Weekly Market Report – 08 November 2020

Weekly Market Report – 08 November 2020

Uncertainty over the outcome of the US election and damage caused by Hurricane Eta to many areas in Central America helped to turn around the bearish trend in arabica coffee prices this week.  Arabica coffee prices gained 2.60 cents/lb over the week.  Robusta coffee prices however did not follow suit despite the fact that the weather in Vietnam appears to be delaying the harvest.  Robusta coffee prices finished the week $1/ton (0.05 cents/lb) lower.  In the absence of local market distortions, roadside parchment coffee prices in Papua New Guinea over the week to come will probably be around 20 toea/kg higher than what they were last week. 

Hurricane Eta has caused devastation to many areas in Central America mainly hitting infrastructure such as roads and bridges etc but also causing over 50 deaths this week.  It is however, still too early to say whether this will have any significant impact on coffee output from the region.  The latest data from the ICO indicates that global coffee exports amounted to 10.16 million bags in September 2020, up 0.8% compared with 10.08 million in September 2019.  In the 12 months ending September 2020, exports of arabica totalled 78.21 million bags compared to 84.08 million bags last year; whereas robusta exports amounted to 48.69 million bags compared to 49.38 million bags.  A report from the Brazilian Bank Itau suggests that the country’s 2021/22 coffee crop could shrink by between 14 % to 21 % compared with the output this year, due to below average rains and the off-year in Brazil’s biennial arabica production cycle.  They suggest that global balance will therefore shift from a 9.8 million surplus to a deficit of between 1.7 to 6.5 million bags.  A few other analysts have also made similar predictions with some making the comparison between the weather this year and that seen in 1985.  There was a long hot dry season that year that also caused significant damage to the crop despite healthy rains in October and November.  It was interesting to note that Starbucks has announced plans to expand to Laos, opening a store in the capital city, Vientiane, by the middle of next year.  This will bring the number of Starbucks stores in Asia to more than 10,000.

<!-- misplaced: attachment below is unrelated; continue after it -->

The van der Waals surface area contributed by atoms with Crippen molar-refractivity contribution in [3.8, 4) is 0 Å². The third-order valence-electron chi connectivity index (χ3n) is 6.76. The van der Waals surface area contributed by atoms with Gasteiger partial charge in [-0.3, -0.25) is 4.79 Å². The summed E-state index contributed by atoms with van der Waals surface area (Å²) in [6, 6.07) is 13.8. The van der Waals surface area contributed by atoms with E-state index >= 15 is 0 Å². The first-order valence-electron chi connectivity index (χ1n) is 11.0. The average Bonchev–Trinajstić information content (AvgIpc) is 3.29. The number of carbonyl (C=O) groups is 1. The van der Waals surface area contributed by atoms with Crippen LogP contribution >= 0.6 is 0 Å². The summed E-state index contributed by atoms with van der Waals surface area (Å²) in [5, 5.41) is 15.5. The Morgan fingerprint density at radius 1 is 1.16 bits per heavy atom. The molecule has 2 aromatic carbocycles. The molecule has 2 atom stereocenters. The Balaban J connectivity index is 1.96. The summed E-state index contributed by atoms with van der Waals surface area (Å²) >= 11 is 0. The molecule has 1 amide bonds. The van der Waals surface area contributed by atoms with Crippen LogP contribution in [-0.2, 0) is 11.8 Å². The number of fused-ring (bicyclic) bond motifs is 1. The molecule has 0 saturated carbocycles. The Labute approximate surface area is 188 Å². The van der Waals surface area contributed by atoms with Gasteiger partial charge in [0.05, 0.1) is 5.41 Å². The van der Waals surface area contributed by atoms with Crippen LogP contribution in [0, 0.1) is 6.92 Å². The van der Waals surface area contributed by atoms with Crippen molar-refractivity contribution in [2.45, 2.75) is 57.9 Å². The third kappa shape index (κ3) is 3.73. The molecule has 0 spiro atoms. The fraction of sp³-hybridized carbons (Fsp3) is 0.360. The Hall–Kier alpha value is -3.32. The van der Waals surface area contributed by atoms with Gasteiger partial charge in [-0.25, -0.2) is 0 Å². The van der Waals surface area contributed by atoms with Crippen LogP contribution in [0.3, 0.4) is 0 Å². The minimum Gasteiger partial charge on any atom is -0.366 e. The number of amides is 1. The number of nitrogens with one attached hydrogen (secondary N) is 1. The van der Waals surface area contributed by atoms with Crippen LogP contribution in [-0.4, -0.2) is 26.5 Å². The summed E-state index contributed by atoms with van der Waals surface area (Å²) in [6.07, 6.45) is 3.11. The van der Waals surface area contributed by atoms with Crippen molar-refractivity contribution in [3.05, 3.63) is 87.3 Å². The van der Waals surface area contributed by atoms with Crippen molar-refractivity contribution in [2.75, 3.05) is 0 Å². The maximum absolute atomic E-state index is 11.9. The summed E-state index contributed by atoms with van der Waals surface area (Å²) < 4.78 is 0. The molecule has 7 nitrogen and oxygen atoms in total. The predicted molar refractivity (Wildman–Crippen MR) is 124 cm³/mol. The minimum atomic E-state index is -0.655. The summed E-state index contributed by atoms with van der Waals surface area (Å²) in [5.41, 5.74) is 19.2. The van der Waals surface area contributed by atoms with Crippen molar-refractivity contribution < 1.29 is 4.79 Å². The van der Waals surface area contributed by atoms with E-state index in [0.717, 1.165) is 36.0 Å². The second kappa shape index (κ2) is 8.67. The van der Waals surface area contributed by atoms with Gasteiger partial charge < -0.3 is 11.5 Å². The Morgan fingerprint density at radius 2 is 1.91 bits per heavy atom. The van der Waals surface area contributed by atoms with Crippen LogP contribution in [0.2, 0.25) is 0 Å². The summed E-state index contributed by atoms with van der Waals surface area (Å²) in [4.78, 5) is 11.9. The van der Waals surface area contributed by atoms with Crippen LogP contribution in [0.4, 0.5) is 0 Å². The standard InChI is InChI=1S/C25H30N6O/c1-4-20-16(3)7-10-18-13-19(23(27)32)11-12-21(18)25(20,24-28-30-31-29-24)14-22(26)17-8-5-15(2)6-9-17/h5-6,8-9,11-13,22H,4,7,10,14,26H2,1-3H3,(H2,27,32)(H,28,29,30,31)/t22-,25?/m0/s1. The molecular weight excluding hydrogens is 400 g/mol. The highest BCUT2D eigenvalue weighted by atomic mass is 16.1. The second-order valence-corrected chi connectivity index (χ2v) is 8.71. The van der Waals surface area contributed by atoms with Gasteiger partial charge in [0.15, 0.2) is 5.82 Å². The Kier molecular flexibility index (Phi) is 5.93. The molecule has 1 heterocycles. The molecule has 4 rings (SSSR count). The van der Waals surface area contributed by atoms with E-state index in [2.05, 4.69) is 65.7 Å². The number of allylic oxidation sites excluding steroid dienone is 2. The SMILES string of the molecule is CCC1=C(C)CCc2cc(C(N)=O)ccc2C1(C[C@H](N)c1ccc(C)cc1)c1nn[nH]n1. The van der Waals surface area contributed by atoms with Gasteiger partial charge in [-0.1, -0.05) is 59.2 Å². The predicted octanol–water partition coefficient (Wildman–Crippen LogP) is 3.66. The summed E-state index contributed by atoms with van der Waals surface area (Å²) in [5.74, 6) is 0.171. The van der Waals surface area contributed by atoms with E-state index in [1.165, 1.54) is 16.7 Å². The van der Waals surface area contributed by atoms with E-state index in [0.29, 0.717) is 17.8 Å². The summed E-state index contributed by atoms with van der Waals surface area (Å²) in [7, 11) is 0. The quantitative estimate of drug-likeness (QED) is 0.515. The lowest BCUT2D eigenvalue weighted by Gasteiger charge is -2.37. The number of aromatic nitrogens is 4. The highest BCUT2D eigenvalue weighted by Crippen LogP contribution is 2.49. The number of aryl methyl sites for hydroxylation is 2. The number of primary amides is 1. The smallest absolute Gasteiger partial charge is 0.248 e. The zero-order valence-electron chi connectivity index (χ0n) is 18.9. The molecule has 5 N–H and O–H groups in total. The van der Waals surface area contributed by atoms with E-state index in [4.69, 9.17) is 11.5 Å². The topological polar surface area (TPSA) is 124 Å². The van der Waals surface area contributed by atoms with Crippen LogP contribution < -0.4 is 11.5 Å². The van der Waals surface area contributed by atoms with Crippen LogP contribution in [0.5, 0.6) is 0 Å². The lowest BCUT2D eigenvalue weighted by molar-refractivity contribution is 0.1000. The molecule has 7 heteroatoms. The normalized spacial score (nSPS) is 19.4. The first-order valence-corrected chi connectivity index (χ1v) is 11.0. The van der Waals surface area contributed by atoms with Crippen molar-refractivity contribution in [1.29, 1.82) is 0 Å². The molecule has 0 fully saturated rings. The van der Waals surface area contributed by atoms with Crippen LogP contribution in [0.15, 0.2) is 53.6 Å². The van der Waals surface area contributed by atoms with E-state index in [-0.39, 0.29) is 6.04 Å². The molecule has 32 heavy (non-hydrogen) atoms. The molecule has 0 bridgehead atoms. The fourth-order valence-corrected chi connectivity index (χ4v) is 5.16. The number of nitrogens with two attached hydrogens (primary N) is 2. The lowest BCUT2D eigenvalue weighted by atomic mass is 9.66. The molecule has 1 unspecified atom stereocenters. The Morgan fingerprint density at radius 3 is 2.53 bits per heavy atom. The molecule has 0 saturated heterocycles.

Once again there have not been any formal reports from Traders this week, but other sources of data (which I cannot stress enough are not as reliable) suggest that movements in physical price differentials may have been mixed this week.  Brazilian 3 /4’s, however, appear to be higher at around minus 18/19;  Honduras HG’s are slightly lower at plus 18;  but Kenya AB FAQ’s, appear to be steady at plus 75/90; Colombian UGQ’s are also steady at plus 48; as are PNG Y1’s at plus 7.  If an exporter had fixed a price on Friday for February/March delivery, he should have secured a price somewhere between 115.45 and 117.45 cents/lb. 

There appears to be a relatively solid floor of around 102 cents/lb in New York (spot position) below which arabica coffee prices, at the moment, meet significant resistance. Prices are currently well above this, but the fact that there is such resistance is reasonably positive looking forward to how prices might develop over the next few weeks.  In addition the weaker dollar resulting from the uncertainty over the outcome of the US elections has certainly aided coffee prices this week and whilst things may well become clearer in the next few days, the confusion is likely to continue, thus continuing to put pressure on the currency.  The outlook therefore is reasonably positive, and prices might finish the week slightly higher.                                                                                                               maw